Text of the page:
09 April, 2007

Types of Subject

I had another post written for today, but I liked the conversation going on in the comments area for the previous easter posts. They bring up some global art issues that dovetail well with our art crit. conversation. I wrote the following:

Yes, those Renaissance (and Baroque) painters had a good handle on figurative, narrative and spiritual subjects.
When I see the three that I curated for the easter holiday, I wonder if there is anywhere else to go with realistic and figurative art in the present and in the future. Their works were nearly perfect in accomplishing their goals.

I think about Harvey Dinnerstein, who is a stunningly good contemporary figure painter. He uses the self-portrait, and urban scenes with contemporary figures as subjects. They match the quality of the Renaissance greats, although I'm not aware of any works he has done that are as complex as these multi-figured compositions.

What place does spiritual work have in art's present and future? Is it more important, less important or roughly equal to the place of socially and ethnically aware contemporary art?

My bias: I am more likely to either relegate to a lesser status, or just disregard any current art that is social, or political. The reasons are that I value more the formal qualities of art, including subjects that are self-interested (such as color or abstraction).


Philip said...

It is difficult to debate this interesting issue without being able to post (here) examples of figurative work that I like better than Caravaggio. To be honest, I don't really care for his work as it always strikes me as being rather 'muddy'. It was of it's time but it doesn't really hold my attention now.

Casey Klahn said...

I would be very interested in the figuratives that you like.
I wanted to add "realism" but I didn't want to mis-speak, because realism is a movement that came after these 16th-17th century works. If that's known, then I will say they are "realistic".
I also prefer van Gogh's portrait work (no surprise, there) because he did things like portray large fields of red (a soldier's trousers), and high intensity blue ( the postman's uniform).
But, for some reason I always attach figurative work to realistic depictions. There is no lack of this kind of subject in the "canon" of western art.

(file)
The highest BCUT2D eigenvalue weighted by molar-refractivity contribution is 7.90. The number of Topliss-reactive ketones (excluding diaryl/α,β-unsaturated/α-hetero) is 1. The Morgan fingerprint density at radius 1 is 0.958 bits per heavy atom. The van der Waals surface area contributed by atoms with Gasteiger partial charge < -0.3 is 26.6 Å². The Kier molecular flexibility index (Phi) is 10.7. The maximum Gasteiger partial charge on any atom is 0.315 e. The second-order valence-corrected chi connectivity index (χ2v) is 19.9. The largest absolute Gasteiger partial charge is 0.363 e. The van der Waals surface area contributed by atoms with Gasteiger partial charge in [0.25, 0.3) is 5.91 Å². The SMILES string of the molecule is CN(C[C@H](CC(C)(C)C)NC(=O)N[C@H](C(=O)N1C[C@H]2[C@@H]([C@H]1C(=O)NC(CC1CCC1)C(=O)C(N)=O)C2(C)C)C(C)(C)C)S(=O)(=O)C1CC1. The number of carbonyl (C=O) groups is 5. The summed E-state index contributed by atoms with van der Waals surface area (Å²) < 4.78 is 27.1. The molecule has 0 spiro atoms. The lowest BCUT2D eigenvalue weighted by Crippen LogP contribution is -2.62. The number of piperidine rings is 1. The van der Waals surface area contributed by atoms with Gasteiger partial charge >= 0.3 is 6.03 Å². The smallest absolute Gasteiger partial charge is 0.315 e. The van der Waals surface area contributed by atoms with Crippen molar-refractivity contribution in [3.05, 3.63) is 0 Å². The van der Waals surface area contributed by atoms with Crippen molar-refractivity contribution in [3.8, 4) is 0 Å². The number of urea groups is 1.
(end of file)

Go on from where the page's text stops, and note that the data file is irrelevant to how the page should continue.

Let's talk about "muddy", because it's a good starting point. I think of muddy as a color word. Carav. was known for dark areas with figures "growing" out of the shadow - dramatic value contrasts. I have never seen one in person, but these jpegs show some color clarity, I think. In the crucifixion of Peter, he frames the subject in a clear blue-grey, and a red of equal value and intensity. He repeats the red trick in the Thomas and Jesus work. I think they're pretty good reds.
Yes, the old school used those yicky earth colors a lot, but I place them in their time. I also value them for their narrative meanings as color choices.

Robyn Sinclair said...

Casey - Should I speak through the Chair - or may I address Philip directly? Okay, I'll go easy. Oh Philip, I know you are a man of taste because you list Soylent Green among your favourite movies. It's one of mine as well - and most people don't even remember it!
I wanted to suggest a couple of Caravaggio's that could bring you back to his fold. Amor Vincit Omnia! The Card Sharps and Boy Bitten by a Lizard. Muddy? Lead me to the mud, I say. ciao robyn

Philip said...

I'm not sure what you mean by narrative colour choices. To my mind, the old masters relied too heavily on shadow and light. I suspect that if these pictures were painted now, they would not attract much interest as they are heavy beyond heavy. They are of historical interest to me but nothing more. I would much rather look at Jafabrit's 'Humerous' than the work of Caravaggio which seems to have no presence in the age in which we live. To a lesser extent I feel the same about Van Gogh. He is one of the few artists that I have been diappointed in when I saw his work in the flesh in Amsterdam - sorry as I know is your hero but I have to say what I think.